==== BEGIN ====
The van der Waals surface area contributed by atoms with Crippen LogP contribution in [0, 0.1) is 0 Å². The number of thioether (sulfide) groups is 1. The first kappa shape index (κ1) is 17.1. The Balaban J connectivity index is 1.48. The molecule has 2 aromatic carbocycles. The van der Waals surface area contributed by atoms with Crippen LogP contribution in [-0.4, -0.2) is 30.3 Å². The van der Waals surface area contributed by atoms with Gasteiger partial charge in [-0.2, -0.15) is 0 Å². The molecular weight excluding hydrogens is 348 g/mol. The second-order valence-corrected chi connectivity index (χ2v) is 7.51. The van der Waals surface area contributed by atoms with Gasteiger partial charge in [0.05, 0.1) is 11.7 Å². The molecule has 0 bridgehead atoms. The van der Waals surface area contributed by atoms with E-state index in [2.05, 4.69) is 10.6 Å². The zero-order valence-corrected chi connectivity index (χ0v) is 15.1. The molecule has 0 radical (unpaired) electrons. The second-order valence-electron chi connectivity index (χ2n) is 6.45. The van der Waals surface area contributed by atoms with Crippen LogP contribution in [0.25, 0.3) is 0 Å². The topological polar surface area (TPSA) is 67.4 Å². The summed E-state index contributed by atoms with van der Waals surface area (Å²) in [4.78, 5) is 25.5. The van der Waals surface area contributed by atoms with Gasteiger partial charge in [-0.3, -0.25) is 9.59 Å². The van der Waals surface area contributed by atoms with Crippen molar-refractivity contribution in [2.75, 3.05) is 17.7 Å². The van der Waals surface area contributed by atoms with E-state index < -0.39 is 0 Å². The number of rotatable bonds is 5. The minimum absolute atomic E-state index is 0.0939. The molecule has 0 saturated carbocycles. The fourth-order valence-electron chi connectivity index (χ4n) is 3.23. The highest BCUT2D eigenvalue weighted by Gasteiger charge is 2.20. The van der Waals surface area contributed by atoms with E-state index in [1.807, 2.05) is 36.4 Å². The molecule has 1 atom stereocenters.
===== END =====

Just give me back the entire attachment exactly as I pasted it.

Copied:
The van der Waals surface area contributed by atoms with Crippen LogP contribution in [0, 0.1) is 0 Å². The number of thioether (sulfide) groups is 1. The first kappa shape index (κ1) is 17.1. The Balaban J connectivity index is 1.48. The molecule has 2 aromatic carbocycles. The van der Waals surface area contributed by atoms with Crippen LogP contribution in [-0.4, -0.2) is 30.3 Å². The van der Waals surface area contributed by atoms with Gasteiger partial charge in [-0.2, -0.15) is 0 Å². The molecular weight excluding hydrogens is 348 g/mol. The second-order valence-corrected chi connectivity index (χ2v) is 7.51. The van der Waals surface area contributed by atoms with Gasteiger partial charge in [0.05, 0.1) is 11.7 Å². The molecule has 0 bridgehead atoms. The van der Waals surface area contributed by atoms with E-state index in [2.05, 4.69) is 10.6 Å². The zero-order valence-corrected chi connectivity index (χ0v) is 15.1. The molecule has 0 radical (unpaired) electrons. The second-order valence-electron chi connectivity index (χ2n) is 6.45. The van der Waals surface area contributed by atoms with Crippen LogP contribution in [0.25, 0.3) is 0 Å². The topological polar surface area (TPSA) is 67.4 Å². The summed E-state index contributed by atoms with van der Waals surface area (Å²) in [4.78, 5) is 25.5. The van der Waals surface area contributed by atoms with Gasteiger partial charge in [-0.3, -0.25) is 9.59 Å². The van der Waals surface area contributed by atoms with Crippen molar-refractivity contribution in [2.75, 3.05) is 17.7 Å². The van der Waals surface area contributed by atoms with E-state index < -0.39 is 0 Å². The number of rotatable bonds is 5. The minimum absolute atomic E-state index is 0.0939. The molecule has 0 saturated carbocycles. The fourth-order valence-electron chi connectivity index (χ4n) is 3.23. The highest BCUT2D eigenvalue weighted by Gasteiger charge is 2.20. The van der Waals surface area contributed by atoms with E-state index in [1.807, 2.05) is 36.4 Å². The molecule has 1 atom stereocenters.